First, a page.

LTE, LTE-advanced and WiMax: Towards IMT-advanced Networks

LTE, LTE-advanced and WiMax: Towards IMT-advanced Networks

By: Najah Abu Ali (author), Abd-Elhamid M. Taha (author), Hossam S. Hassanein (author)

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Description

A concise introduction to IMT-Advanced Systems, including LTE-Advanced and WiMAX There exists a strong demand for fully extending emerging Internet services, including collaborative applications and social networking, to the mobile and wireless domain. Delivering such services can be possible only through realizing broadband in the wireless. Two candidate technologies are currently competing in fulfilling the requirements for wireless broadband networks, WiMAX and LTE. At the moment, LTE and its future evolution LTE-Advanced are already gaining ground in terms of vendor and operator support. Whilst both technologies share certain attributes (utilizing Orthogonal Frequency Division Multiple Access (OFDMA) in downlink, accommodating smart antennas and full support for IP-switching, for example), they differ in others (including uplink technology, scheduling, frame structure and mobility support). Beyond technological merits, factors such as deployment readiness, ecosystem maturity and migration feasibility come to light when comparing the aptitude of the two technologies. LTE, LTE-Advanced and WiMAX: Towards IMT-Advanced Networks provides a concise, no-nonsense introduction to the two technologies, covering both interface and networking considerations. More critically, the book gives a multi-faceted comparison, carefully analyzing and distinguishing the characteristics of each technology and spanning both technical and economic merits. A "big picture" understanding of the market strategies and forecasts is also offered. Discusses and critically evaluates LTE, LTE-Advanced and WiMAX (Legacy and Advanced) Gives an overview of the principles and advances of each enabling technology Offers a feature-by-feature comparison between the candidate technologies Includes information which appeals to both industry practitioners and academics Provides an up-to-date report on market and industry status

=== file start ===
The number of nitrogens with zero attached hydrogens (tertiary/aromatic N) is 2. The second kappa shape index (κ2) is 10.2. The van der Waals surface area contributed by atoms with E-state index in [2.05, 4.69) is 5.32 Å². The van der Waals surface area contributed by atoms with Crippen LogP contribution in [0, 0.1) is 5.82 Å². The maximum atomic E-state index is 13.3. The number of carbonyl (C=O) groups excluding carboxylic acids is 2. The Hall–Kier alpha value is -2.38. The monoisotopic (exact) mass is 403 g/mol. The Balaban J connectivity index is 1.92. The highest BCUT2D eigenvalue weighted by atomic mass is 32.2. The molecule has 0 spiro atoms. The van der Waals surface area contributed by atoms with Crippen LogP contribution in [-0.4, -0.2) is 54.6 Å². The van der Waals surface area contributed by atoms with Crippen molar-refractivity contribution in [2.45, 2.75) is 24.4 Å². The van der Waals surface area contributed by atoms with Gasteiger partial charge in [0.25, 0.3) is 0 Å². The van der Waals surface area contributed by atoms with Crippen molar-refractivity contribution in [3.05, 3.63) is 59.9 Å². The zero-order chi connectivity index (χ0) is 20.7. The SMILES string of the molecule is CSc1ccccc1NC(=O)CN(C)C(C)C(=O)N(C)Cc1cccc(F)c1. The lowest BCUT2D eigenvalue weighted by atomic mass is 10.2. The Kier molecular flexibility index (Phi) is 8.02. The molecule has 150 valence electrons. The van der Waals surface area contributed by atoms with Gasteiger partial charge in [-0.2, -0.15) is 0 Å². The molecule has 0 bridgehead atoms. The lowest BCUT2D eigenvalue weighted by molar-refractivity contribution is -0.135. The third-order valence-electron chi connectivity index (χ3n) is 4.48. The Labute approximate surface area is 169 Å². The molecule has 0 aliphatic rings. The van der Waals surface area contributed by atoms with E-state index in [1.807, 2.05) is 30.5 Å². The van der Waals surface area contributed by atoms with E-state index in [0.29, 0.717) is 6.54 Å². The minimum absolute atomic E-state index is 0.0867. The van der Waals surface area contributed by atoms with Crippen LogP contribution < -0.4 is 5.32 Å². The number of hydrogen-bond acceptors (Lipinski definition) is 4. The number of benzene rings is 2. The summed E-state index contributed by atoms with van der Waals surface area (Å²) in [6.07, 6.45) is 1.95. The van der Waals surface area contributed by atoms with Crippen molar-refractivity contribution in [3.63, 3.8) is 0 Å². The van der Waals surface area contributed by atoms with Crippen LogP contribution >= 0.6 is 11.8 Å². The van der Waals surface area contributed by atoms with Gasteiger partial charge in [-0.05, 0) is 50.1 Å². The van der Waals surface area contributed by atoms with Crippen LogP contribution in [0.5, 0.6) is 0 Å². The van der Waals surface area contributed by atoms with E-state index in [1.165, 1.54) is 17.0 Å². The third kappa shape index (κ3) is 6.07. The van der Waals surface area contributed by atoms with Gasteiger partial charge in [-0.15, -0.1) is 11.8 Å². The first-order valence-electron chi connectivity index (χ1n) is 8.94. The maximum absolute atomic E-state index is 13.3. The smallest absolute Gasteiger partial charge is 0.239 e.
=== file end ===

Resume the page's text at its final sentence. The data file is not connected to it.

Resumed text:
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About Author